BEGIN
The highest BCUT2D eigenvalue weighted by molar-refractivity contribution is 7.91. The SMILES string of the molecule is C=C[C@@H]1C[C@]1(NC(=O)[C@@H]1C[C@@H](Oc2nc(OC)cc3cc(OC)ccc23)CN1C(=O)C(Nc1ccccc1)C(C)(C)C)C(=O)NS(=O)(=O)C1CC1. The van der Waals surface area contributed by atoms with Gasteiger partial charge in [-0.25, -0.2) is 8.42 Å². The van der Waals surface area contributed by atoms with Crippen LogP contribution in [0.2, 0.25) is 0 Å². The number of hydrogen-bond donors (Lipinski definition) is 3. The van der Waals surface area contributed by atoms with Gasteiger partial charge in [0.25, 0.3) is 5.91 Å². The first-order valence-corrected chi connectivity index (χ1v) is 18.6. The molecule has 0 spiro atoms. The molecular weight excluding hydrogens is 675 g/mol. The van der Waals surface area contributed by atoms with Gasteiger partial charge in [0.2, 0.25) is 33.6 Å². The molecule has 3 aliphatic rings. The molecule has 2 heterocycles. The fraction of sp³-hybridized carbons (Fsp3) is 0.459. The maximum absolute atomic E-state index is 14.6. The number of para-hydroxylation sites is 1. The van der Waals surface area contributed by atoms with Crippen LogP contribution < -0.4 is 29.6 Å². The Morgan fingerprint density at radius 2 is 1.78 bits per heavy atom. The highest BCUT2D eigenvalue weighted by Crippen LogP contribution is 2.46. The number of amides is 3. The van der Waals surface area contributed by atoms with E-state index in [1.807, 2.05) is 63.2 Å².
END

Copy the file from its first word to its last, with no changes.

The highest BCUT2D eigenvalue weighted by molar-refractivity contribution is 7.91. The SMILES string of the molecule is C=C[C@@H]1C[C@]1(NC(=O)[C@@H]1C[C@@H](Oc2nc(OC)cc3cc(OC)ccc23)CN1C(=O)C(Nc1ccccc1)C(C)(C)C)C(=O)NS(=O)(=O)C1CC1. The van der Waals surface area contributed by atoms with Gasteiger partial charge in [-0.25, -0.2) is 8.42 Å². The van der Waals surface area contributed by atoms with Crippen LogP contribution in [0.2, 0.25) is 0 Å². The number of hydrogen-bond donors (Lipinski definition) is 3. The van der Waals surface area contributed by atoms with Gasteiger partial charge in [0.25, 0.3) is 5.91 Å². The first-order valence-corrected chi connectivity index (χ1v) is 18.6. The molecule has 0 spiro atoms. The molecular weight excluding hydrogens is 675 g/mol. The van der Waals surface area contributed by atoms with Gasteiger partial charge in [0.2, 0.25) is 33.6 Å². The molecule has 3 aliphatic rings. The molecule has 2 heterocycles. The fraction of sp³-hybridized carbons (Fsp3) is 0.459. The maximum absolute atomic E-state index is 14.6. The number of para-hydroxylation sites is 1. The van der Waals surface area contributed by atoms with Crippen LogP contribution < -0.4 is 29.6 Å². The Morgan fingerprint density at radius 2 is 1.78 bits per heavy atom. The highest BCUT2D eigenvalue weighted by Crippen LogP contribution is 2.46. The number of amides is 3. The van der Waals surface area contributed by atoms with E-state index in [1.807, 2.05) is 63.2 Å².